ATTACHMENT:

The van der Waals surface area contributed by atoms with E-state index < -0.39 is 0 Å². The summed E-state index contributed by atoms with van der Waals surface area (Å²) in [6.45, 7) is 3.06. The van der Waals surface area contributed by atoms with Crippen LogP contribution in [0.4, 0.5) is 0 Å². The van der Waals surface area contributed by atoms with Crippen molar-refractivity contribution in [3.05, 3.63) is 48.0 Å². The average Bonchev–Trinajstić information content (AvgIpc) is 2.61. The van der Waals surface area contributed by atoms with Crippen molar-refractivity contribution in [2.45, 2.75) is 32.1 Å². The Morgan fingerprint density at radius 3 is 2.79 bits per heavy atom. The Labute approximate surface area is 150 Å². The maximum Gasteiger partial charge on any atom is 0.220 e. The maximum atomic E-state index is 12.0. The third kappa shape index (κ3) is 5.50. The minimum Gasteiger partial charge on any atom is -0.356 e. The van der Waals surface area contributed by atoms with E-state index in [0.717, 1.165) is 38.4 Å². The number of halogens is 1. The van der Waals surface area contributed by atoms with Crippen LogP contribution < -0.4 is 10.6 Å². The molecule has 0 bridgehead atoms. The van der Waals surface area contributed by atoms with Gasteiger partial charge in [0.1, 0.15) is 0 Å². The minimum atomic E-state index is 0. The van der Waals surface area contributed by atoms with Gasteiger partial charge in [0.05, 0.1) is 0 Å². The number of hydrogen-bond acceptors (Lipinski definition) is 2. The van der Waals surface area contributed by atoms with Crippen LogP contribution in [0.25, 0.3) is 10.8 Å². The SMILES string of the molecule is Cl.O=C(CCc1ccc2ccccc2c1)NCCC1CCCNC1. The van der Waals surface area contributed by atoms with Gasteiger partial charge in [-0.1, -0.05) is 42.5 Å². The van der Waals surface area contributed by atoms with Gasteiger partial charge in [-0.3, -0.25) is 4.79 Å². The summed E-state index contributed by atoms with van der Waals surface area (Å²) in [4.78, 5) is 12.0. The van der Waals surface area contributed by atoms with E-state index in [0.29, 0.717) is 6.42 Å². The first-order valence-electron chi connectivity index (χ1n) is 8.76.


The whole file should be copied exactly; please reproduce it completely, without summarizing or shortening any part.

The van der Waals surface area contributed by atoms with E-state index < -0.39 is 0 Å². The summed E-state index contributed by atoms with van der Waals surface area (Å²) in [6.45, 7) is 3.06. The van der Waals surface area contributed by atoms with Crippen LogP contribution in [0.4, 0.5) is 0 Å². The van der Waals surface area contributed by atoms with Crippen molar-refractivity contribution in [3.05, 3.63) is 48.0 Å². The average Bonchev–Trinajstić information content (AvgIpc) is 2.61. The van der Waals surface area contributed by atoms with Crippen molar-refractivity contribution in [2.45, 2.75) is 32.1 Å². The Morgan fingerprint density at radius 3 is 2.79 bits per heavy atom. The Labute approximate surface area is 150 Å². The maximum Gasteiger partial charge on any atom is 0.220 e. The maximum atomic E-state index is 12.0. The third kappa shape index (κ3) is 5.50. The minimum Gasteiger partial charge on any atom is -0.356 e. The van der Waals surface area contributed by atoms with E-state index in [0.717, 1.165) is 38.4 Å². The number of halogens is 1. The van der Waals surface area contributed by atoms with Crippen LogP contribution < -0.4 is 10.6 Å². The molecule has 0 bridgehead atoms. The van der Waals surface area contributed by atoms with Gasteiger partial charge in [0.1, 0.15) is 0 Å². The minimum atomic E-state index is 0. The van der Waals surface area contributed by atoms with Gasteiger partial charge in [0.05, 0.1) is 0 Å². The number of hydrogen-bond acceptors (Lipinski definition) is 2. The van der Waals surface area contributed by atoms with Crippen LogP contribution in [0.25, 0.3) is 10.8 Å². The SMILES string of the molecule is Cl.O=C(CCc1ccc2ccccc2c1)NCCC1CCCNC1. The van der Waals surface area contributed by atoms with Gasteiger partial charge in [-0.1, -0.05) is 42.5 Å². The van der Waals surface area contributed by atoms with Gasteiger partial charge in [-0.3, -0.25) is 4.79 Å². The summed E-state index contributed by atoms with van der Waals surface area (Å²) in [4.78, 5) is 12.0. The van der Waals surface area contributed by atoms with E-state index in [0.29, 0.717) is 6.42 Å². The first-order valence-electron chi connectivity index (χ1n) is 8.76.